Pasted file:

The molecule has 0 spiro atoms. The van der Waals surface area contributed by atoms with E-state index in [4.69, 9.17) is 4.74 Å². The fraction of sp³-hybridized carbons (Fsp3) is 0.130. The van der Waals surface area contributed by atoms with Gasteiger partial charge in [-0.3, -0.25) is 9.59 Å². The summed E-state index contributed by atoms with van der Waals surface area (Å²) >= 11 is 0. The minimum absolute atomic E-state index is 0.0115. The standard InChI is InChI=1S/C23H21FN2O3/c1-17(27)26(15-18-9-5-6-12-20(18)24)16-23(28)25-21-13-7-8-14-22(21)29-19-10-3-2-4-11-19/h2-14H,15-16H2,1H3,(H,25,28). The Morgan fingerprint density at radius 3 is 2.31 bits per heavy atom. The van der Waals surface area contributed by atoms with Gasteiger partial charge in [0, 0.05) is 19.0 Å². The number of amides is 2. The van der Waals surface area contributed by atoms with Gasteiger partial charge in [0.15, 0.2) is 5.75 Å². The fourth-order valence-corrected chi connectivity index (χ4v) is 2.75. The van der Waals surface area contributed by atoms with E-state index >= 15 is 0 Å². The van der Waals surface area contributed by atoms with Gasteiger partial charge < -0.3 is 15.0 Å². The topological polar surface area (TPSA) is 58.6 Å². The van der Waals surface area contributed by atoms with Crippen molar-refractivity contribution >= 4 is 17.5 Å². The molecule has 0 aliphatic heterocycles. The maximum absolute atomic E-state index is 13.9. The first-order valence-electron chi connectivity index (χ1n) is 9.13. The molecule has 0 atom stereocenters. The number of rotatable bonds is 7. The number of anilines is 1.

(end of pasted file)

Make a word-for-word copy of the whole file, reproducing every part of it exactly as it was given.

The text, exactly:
The molecule has 0 spiro atoms. The van der Waals surface area contributed by atoms with E-state index in [4.69, 9.17) is 4.74 Å². The fraction of sp³-hybridized carbons (Fsp3) is 0.130. The van der Waals surface area contributed by atoms with Gasteiger partial charge in [-0.3, -0.25) is 9.59 Å². The summed E-state index contributed by atoms with van der Waals surface area (Å²) >= 11 is 0. The minimum absolute atomic E-state index is 0.0115. The standard InChI is InChI=1S/C23H21FN2O3/c1-17(27)26(15-18-9-5-6-12-20(18)24)16-23(28)25-21-13-7-8-14-22(21)29-19-10-3-2-4-11-19/h2-14H,15-16H2,1H3,(H,25,28). The Morgan fingerprint density at radius 3 is 2.31 bits per heavy atom. The van der Waals surface area contributed by atoms with Gasteiger partial charge in [0, 0.05) is 19.0 Å². The number of amides is 2. The van der Waals surface area contributed by atoms with Gasteiger partial charge in [0.15, 0.2) is 5.75 Å². The fourth-order valence-corrected chi connectivity index (χ4v) is 2.75. The van der Waals surface area contributed by atoms with E-state index >= 15 is 0 Å². The van der Waals surface area contributed by atoms with Gasteiger partial charge < -0.3 is 15.0 Å². The topological polar surface area (TPSA) is 58.6 Å². The van der Waals surface area contributed by atoms with Crippen molar-refractivity contribution >= 4 is 17.5 Å². The molecule has 0 aliphatic heterocycles. The maximum absolute atomic E-state index is 13.9. The first-order valence-electron chi connectivity index (χ1n) is 9.13. The molecule has 0 atom stereocenters. The number of rotatable bonds is 7. The number of anilines is 1.